Monday, November 18, 2013

How Frustration Led to Last Week's Most Popular Story

Writing about endangered species for a living almost guarantees that I remain in a state of constant frustration. This week that frustration gave birth to one of my most popular articles in recent months. It wasn't the fact that the western black rhino had gone extinct that caused that frustration or my reaction. The western black rhino went extinct years ago but most people in the media -- and the world in general -- didn't seem to notice until this past month. This has led to some truly awful reporting from too many news sites that should have known better. I decided to set the record straight with one of this week's Extinction Countdown articles for Scientific American:

How the Western Black Rhino Went Extinct

That article got tens of thousands of readers, more than I ever expected. Hopefully it will continue to dispel some of the misinformation that has been spread about this extinction.

In other news, here are this week's other two Extinction Countdown articles. The first is feature-length, while the second is a weekend quickie:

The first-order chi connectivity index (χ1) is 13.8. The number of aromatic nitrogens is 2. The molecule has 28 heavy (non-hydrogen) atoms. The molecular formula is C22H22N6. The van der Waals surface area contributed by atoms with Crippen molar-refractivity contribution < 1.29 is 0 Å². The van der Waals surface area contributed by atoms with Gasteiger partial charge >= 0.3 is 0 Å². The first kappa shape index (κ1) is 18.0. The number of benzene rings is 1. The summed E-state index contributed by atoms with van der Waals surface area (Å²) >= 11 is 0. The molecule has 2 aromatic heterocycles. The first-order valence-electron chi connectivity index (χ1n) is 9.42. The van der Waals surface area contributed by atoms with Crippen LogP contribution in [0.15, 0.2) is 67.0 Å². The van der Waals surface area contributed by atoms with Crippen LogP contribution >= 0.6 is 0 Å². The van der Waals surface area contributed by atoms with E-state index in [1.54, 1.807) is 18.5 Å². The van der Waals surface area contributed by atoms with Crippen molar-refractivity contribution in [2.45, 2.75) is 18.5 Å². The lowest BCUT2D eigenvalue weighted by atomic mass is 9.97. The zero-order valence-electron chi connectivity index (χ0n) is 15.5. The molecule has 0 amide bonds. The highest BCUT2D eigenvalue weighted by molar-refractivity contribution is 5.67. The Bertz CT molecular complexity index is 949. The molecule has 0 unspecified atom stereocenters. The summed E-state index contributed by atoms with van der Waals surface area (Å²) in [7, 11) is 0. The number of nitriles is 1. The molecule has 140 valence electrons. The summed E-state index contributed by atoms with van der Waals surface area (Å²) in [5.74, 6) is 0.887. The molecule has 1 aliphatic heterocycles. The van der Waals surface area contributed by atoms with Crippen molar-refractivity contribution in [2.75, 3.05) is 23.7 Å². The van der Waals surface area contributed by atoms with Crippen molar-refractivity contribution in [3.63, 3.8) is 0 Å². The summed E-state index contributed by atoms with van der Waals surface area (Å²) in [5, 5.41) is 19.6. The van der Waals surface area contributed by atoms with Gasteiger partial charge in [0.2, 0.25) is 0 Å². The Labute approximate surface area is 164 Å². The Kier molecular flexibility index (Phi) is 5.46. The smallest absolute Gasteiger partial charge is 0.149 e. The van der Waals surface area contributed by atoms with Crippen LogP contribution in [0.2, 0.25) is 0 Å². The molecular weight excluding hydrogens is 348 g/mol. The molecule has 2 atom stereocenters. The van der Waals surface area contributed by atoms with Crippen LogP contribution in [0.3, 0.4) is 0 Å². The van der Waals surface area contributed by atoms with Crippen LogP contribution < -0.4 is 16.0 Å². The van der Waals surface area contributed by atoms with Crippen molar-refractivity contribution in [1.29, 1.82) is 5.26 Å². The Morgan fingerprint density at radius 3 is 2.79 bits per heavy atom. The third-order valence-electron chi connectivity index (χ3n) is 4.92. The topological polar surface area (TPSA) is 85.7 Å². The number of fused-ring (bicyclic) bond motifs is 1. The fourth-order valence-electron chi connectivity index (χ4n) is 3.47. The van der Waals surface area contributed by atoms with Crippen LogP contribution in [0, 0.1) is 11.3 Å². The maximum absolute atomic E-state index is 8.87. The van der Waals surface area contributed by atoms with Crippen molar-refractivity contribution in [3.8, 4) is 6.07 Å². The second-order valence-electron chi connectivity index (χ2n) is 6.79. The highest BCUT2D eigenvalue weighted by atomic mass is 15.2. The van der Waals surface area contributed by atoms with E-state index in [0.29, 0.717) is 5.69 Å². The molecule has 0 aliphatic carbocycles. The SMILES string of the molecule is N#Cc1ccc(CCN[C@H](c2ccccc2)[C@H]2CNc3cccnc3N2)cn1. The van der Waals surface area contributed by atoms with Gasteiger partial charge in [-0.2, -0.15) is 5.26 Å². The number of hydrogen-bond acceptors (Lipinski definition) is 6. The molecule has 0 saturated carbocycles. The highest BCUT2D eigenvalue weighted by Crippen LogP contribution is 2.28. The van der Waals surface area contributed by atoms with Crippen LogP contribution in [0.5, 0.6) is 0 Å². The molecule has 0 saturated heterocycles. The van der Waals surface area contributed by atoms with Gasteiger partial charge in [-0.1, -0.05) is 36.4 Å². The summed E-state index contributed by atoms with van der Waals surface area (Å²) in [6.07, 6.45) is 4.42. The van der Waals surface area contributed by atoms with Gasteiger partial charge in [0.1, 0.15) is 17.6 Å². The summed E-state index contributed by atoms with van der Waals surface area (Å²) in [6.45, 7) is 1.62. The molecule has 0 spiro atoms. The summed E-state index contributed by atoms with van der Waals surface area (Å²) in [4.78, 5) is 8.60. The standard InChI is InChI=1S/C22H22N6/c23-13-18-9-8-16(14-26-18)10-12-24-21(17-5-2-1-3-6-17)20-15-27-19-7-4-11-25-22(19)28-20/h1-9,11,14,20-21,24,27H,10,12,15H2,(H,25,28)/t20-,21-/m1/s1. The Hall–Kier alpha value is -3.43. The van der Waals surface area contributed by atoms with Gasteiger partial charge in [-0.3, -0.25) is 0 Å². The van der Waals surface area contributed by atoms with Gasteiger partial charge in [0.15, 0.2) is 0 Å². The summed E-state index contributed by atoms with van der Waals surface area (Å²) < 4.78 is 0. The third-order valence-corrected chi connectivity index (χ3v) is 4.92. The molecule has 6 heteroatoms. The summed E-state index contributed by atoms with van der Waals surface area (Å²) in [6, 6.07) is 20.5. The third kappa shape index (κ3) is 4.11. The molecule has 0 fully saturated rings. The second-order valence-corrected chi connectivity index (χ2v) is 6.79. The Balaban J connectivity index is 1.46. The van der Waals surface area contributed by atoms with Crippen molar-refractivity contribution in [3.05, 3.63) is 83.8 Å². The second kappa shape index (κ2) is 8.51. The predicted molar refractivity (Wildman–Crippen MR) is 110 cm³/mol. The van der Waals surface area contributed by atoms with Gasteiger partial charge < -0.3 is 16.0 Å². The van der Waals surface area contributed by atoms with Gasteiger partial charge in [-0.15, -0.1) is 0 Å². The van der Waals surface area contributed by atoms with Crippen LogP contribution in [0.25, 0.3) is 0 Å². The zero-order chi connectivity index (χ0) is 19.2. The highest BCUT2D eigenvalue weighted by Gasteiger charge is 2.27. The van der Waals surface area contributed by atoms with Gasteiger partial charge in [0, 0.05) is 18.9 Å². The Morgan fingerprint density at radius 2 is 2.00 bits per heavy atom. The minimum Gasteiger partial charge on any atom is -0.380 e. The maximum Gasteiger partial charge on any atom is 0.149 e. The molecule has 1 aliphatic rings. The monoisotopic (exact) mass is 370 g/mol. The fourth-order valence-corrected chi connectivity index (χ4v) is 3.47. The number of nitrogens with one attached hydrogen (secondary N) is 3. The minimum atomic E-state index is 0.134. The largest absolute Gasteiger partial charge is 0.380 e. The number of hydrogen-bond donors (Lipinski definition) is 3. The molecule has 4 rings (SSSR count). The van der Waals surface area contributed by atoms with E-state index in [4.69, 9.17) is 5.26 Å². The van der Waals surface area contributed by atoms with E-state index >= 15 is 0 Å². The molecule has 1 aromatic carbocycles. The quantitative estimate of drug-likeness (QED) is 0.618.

Jamaican Iguana Conservation Program Marks 20 Years of Success, Faces Worries about Next 20 Years

Sunday Species Snapshot: Jackass Penguin

This week also saw publication of my latest feature for Today's Engineer. I think this is a particularly important piece and I enjoyed working on it:

Federally Funded Research: The Key to Unexpected (and Valuable) Discoveries

Finally, here are two new articles for Mother Nature Network:

Global warming isn't on 'hiatus'

Scientists invent not 1, not 2, but 3 new 'invisibility cloaks' [This was my favorite headline of the week]

What will this coming week bring? Hopefully it won't involve too much frustration, but we'll see. If it does, maybe I'll turn that into something useful like I did this past week.  Wish me luck!

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